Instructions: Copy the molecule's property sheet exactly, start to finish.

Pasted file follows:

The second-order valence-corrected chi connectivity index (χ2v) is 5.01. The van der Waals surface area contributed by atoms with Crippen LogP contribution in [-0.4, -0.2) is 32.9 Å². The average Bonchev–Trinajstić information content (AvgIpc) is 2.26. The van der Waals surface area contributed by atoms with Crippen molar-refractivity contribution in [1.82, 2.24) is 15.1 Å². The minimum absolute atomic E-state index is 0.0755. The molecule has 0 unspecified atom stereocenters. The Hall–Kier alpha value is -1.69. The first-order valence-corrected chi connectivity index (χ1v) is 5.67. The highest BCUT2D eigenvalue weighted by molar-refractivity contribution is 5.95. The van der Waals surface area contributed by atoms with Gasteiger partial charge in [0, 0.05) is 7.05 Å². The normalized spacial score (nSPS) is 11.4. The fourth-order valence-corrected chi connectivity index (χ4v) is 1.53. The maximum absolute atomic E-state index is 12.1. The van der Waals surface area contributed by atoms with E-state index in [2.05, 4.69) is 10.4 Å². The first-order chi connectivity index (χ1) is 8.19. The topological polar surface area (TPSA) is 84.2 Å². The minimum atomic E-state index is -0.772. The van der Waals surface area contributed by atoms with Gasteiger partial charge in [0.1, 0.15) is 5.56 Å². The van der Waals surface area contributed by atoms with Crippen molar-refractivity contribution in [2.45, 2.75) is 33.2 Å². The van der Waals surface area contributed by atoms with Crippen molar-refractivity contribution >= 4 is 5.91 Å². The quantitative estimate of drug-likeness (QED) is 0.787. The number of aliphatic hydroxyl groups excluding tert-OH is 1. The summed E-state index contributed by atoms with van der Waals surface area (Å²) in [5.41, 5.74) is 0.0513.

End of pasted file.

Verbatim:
The second-order valence-corrected chi connectivity index (χ2v) is 5.01. The van der Waals surface area contributed by atoms with Crippen LogP contribution in [-0.4, -0.2) is 32.9 Å². The average Bonchev–Trinajstić information content (AvgIpc) is 2.26. The van der Waals surface area contributed by atoms with Crippen molar-refractivity contribution in [1.82, 2.24) is 15.1 Å². The minimum absolute atomic E-state index is 0.0755. The molecule has 0 unspecified atom stereocenters. The Hall–Kier alpha value is -1.69. The first-order valence-corrected chi connectivity index (χ1v) is 5.67. The highest BCUT2D eigenvalue weighted by molar-refractivity contribution is 5.95. The van der Waals surface area contributed by atoms with Gasteiger partial charge in [0, 0.05) is 7.05 Å². The normalized spacial score (nSPS) is 11.4. The fourth-order valence-corrected chi connectivity index (χ4v) is 1.53. The maximum absolute atomic E-state index is 12.1. The van der Waals surface area contributed by atoms with E-state index in [2.05, 4.69) is 10.4 Å². The first-order chi connectivity index (χ1) is 8.19. The topological polar surface area (TPSA) is 84.2 Å². The minimum atomic E-state index is -0.772. The van der Waals surface area contributed by atoms with Gasteiger partial charge in [0.1, 0.15) is 5.56 Å². The van der Waals surface area contributed by atoms with Crippen molar-refractivity contribution in [2.45, 2.75) is 33.2 Å². The van der Waals surface area contributed by atoms with Crippen molar-refractivity contribution >= 4 is 5.91 Å². The quantitative estimate of drug-likeness (QED) is 0.787. The number of aliphatic hydroxyl groups excluding tert-OH is 1. The summed E-state index contributed by atoms with van der Waals surface area (Å²) in [5.41, 5.74) is 0.0513.